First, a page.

Bereaved families of July 7 2005 bombing victims have been warned they may have been targeted by the News of the World phone hacking.
The scandal surrounding the Sunday tabloid deepened as sources confirmed "several" bereaved families were feared to have been affected.
Graham Foulkes, whose 22-year-old son David was among the 52 people killed, was among those warned by a senior detective that they featured on a list of potential hacking victims.
Journalists were seeking to access messages left on phones as relatives desperately waited for information in the aftermath of the attack, police believe.
Scotland Yard was unable to comment on the line of inquiry.
Clifford Tibber, a solicitor for a number of the families, said: "The news will no doubt be extremely distressing for the families concerned."
Mr Foulkes told the BBC News channel that the thought of someone listening in to his phone calls was "just horrendous". He said he and his wife had already been wondered "just how low could people go" as they read about allegations surrounding Milly Dowler.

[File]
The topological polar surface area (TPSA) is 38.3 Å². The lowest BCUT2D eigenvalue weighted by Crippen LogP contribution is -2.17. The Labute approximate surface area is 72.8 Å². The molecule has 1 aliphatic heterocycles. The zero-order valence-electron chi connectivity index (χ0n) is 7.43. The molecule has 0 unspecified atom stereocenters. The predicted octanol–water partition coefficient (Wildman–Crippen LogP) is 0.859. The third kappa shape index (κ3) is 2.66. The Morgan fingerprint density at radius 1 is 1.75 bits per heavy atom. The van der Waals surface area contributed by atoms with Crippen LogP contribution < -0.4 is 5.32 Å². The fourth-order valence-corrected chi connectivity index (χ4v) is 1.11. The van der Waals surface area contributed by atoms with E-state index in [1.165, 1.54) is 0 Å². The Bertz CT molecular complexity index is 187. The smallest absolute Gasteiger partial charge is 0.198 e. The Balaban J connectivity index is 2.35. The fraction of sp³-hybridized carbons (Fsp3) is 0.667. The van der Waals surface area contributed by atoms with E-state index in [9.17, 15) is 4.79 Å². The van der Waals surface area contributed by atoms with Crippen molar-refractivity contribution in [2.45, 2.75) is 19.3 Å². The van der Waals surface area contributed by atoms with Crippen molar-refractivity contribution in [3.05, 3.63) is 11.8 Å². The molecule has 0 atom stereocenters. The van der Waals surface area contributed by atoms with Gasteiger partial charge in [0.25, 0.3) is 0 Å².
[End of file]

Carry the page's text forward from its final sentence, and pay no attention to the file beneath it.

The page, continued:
He said a senior police officer told him by phone on Tuesday: "You too may well have been involved in this in 2005."
Mr Foulkes added: "I just felt really upset and sad and sickened that some people would go to those extremes given the distress of 52 families at that time."
He said police told him it was "a very small number of cases, maybe a handful" of families who had been contacted. "I'm waiting to hear from police but we're still quite numb that somebody could have been so cold and hard to have listened to our phone conversations at a moment of such intense distress," he added.